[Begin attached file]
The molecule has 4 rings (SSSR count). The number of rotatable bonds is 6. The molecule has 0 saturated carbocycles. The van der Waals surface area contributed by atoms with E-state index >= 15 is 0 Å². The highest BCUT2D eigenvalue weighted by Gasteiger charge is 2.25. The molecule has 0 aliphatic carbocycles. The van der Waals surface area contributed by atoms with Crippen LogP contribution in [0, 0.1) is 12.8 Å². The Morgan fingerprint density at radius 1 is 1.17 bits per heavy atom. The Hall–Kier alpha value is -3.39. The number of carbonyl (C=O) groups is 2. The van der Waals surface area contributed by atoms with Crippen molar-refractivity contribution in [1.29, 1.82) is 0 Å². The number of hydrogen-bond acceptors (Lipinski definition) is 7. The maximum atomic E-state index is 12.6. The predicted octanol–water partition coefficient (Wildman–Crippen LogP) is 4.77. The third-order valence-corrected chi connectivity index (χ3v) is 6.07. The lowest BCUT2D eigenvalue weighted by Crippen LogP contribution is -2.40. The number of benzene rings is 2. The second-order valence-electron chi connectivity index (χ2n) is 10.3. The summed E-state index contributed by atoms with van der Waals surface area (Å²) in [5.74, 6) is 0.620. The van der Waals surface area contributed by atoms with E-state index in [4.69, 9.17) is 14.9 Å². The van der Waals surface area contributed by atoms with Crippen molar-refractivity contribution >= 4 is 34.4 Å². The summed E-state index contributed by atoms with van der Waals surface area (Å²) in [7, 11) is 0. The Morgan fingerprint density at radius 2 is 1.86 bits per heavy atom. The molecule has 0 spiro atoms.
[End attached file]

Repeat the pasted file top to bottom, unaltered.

The molecule has 4 rings (SSSR count). The number of rotatable bonds is 6. The molecule has 0 saturated carbocycles. The van der Waals surface area contributed by atoms with E-state index >= 15 is 0 Å². The highest BCUT2D eigenvalue weighted by Gasteiger charge is 2.25. The molecule has 0 aliphatic carbocycles. The van der Waals surface area contributed by atoms with Crippen LogP contribution in [0, 0.1) is 12.8 Å². The Morgan fingerprint density at radius 1 is 1.17 bits per heavy atom. The Hall–Kier alpha value is -3.39. The number of carbonyl (C=O) groups is 2. The van der Waals surface area contributed by atoms with Crippen molar-refractivity contribution in [1.29, 1.82) is 0 Å². The number of hydrogen-bond acceptors (Lipinski definition) is 7. The maximum atomic E-state index is 12.6. The predicted octanol–water partition coefficient (Wildman–Crippen LogP) is 4.77. The third-order valence-corrected chi connectivity index (χ3v) is 6.07. The lowest BCUT2D eigenvalue weighted by Crippen LogP contribution is -2.40. The number of benzene rings is 2. The second-order valence-electron chi connectivity index (χ2n) is 10.3. The summed E-state index contributed by atoms with van der Waals surface area (Å²) in [5.74, 6) is 0.620. The van der Waals surface area contributed by atoms with E-state index in [4.69, 9.17) is 14.9 Å². The van der Waals surface area contributed by atoms with Crippen molar-refractivity contribution >= 4 is 34.4 Å². The summed E-state index contributed by atoms with van der Waals surface area (Å²) in [7, 11) is 0. The Morgan fingerprint density at radius 2 is 1.86 bits per heavy atom. The molecule has 0 spiro atoms.